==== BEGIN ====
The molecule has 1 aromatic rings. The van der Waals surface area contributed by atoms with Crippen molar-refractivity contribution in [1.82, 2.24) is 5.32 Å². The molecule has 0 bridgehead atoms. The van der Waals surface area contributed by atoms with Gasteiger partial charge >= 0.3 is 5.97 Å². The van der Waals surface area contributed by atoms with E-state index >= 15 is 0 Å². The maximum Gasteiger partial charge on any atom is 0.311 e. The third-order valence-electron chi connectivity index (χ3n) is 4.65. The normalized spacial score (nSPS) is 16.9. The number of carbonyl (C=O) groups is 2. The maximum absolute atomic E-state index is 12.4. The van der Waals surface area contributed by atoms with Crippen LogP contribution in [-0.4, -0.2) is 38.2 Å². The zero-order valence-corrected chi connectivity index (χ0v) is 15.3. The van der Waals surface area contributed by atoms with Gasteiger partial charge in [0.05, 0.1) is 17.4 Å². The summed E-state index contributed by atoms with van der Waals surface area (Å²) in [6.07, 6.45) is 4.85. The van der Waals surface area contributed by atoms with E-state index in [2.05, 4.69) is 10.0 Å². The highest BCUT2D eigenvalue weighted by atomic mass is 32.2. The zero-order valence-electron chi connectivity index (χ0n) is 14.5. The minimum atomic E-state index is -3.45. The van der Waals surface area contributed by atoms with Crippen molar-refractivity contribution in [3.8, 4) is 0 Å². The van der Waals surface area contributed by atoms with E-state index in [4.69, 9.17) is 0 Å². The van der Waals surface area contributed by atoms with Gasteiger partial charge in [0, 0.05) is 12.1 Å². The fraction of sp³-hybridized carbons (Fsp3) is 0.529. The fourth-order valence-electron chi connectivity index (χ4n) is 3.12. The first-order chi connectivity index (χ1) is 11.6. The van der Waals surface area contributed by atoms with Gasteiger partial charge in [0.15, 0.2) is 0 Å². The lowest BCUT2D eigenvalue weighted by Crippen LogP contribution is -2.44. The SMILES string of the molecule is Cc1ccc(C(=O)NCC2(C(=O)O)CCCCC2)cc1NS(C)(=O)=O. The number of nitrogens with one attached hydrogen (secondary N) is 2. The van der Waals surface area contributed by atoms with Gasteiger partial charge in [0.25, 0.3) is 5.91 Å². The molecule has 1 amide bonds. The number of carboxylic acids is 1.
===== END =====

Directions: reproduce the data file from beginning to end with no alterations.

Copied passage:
The molecule has 1 aromatic rings. The van der Waals surface area contributed by atoms with Crippen molar-refractivity contribution in [1.82, 2.24) is 5.32 Å². The molecule has 0 bridgehead atoms. The van der Waals surface area contributed by atoms with Gasteiger partial charge >= 0.3 is 5.97 Å². The van der Waals surface area contributed by atoms with E-state index >= 15 is 0 Å². The maximum Gasteiger partial charge on any atom is 0.311 e. The third-order valence-electron chi connectivity index (χ3n) is 4.65. The normalized spacial score (nSPS) is 16.9. The number of carbonyl (C=O) groups is 2. The maximum absolute atomic E-state index is 12.4. The van der Waals surface area contributed by atoms with Crippen LogP contribution in [-0.4, -0.2) is 38.2 Å². The zero-order valence-corrected chi connectivity index (χ0v) is 15.3. The van der Waals surface area contributed by atoms with Gasteiger partial charge in [0.05, 0.1) is 17.4 Å². The summed E-state index contributed by atoms with van der Waals surface area (Å²) in [6.07, 6.45) is 4.85. The van der Waals surface area contributed by atoms with E-state index in [2.05, 4.69) is 10.0 Å². The highest BCUT2D eigenvalue weighted by atomic mass is 32.2. The zero-order valence-electron chi connectivity index (χ0n) is 14.5. The minimum atomic E-state index is -3.45. The van der Waals surface area contributed by atoms with Crippen molar-refractivity contribution in [3.8, 4) is 0 Å². The van der Waals surface area contributed by atoms with E-state index in [4.69, 9.17) is 0 Å². The van der Waals surface area contributed by atoms with Gasteiger partial charge in [0, 0.05) is 12.1 Å². The fraction of sp³-hybridized carbons (Fsp3) is 0.529. The fourth-order valence-electron chi connectivity index (χ4n) is 3.12. The first-order chi connectivity index (χ1) is 11.6. The van der Waals surface area contributed by atoms with Gasteiger partial charge in [0.15, 0.2) is 0 Å². The lowest BCUT2D eigenvalue weighted by Crippen LogP contribution is -2.44. The SMILES string of the molecule is Cc1ccc(C(=O)NCC2(C(=O)O)CCCCC2)cc1NS(C)(=O)=O. The number of nitrogens with one attached hydrogen (secondary N) is 2. The van der Waals surface area contributed by atoms with Gasteiger partial charge in [0.25, 0.3) is 5.91 Å². The molecule has 1 amide bonds. The number of carboxylic acids is 1.